Jimmy Cowan needs no introduction to students of Scottish football, boasting as he does 25 Scotland caps and an enduring reputation as one of this country’s finest ever goalkeepers.
It was during a nine-year spell at Cappielow that Cowan garnered that reputation. Signed from St Mirren in 1944, military service prevented him from making his debut until 1947.
His first Ton appearane, which came away to Hibernian, was a memorable one as Cowan provided a glimpse of his capabilities by saving two penalties.
He won his first Scotland cap just over a year later in what proved to be something of a mixed month for him, with the high of that debut being preceded by a Scottish Cup Final replay defeat to Rangers at Hampden.
Cowan enjoyed one league winner’s medal in 1949/50 and suffered two relegations, but the keeper had his fair share of glory for his national team.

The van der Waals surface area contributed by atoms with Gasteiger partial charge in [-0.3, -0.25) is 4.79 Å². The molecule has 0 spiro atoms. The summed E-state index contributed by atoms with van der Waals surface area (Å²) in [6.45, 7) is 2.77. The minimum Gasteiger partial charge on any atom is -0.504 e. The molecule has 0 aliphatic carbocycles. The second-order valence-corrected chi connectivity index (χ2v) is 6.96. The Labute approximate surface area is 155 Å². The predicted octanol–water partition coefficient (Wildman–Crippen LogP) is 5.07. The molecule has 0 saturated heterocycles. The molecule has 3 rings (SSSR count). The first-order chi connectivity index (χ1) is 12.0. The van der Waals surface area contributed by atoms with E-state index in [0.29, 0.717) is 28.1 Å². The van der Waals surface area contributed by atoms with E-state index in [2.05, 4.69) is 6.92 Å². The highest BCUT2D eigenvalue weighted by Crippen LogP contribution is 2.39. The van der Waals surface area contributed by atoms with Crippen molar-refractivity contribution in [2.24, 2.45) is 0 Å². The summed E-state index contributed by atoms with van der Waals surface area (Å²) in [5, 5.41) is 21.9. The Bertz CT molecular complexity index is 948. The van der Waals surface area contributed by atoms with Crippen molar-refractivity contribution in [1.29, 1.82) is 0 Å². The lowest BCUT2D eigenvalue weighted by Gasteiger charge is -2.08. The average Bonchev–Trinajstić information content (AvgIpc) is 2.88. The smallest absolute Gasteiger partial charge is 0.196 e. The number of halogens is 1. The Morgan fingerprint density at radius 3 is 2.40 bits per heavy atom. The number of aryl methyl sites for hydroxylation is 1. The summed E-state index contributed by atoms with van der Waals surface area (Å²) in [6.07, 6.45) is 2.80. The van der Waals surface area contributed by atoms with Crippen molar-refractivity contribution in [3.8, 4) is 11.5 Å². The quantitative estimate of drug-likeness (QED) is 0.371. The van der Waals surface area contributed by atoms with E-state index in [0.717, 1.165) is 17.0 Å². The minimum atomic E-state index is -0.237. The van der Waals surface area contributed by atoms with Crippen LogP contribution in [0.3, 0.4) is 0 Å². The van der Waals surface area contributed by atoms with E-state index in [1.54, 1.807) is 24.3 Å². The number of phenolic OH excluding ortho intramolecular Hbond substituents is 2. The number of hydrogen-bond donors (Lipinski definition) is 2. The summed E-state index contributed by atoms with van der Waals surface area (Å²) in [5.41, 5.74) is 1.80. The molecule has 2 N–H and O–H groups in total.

He won the British Home Championships in 1949 and 1951, and it was in a match against England at Wembley (Pictured) in the former success that saw Cowan cement his place as a Scottish football great.
Repeatedly defying the Auld Enemy’s star-studded frontline in such stunning fashion, the match became known as ‘Cowan’s Game’.
Morton were Cowan’s first love, though, and he always wore the club’s blue and white hooped jersey under his Scotland top.
As the club’s most-capped player, James Clews Cowan richly deserves his place in both our own and Scottish Football’s Hall Of Fame.
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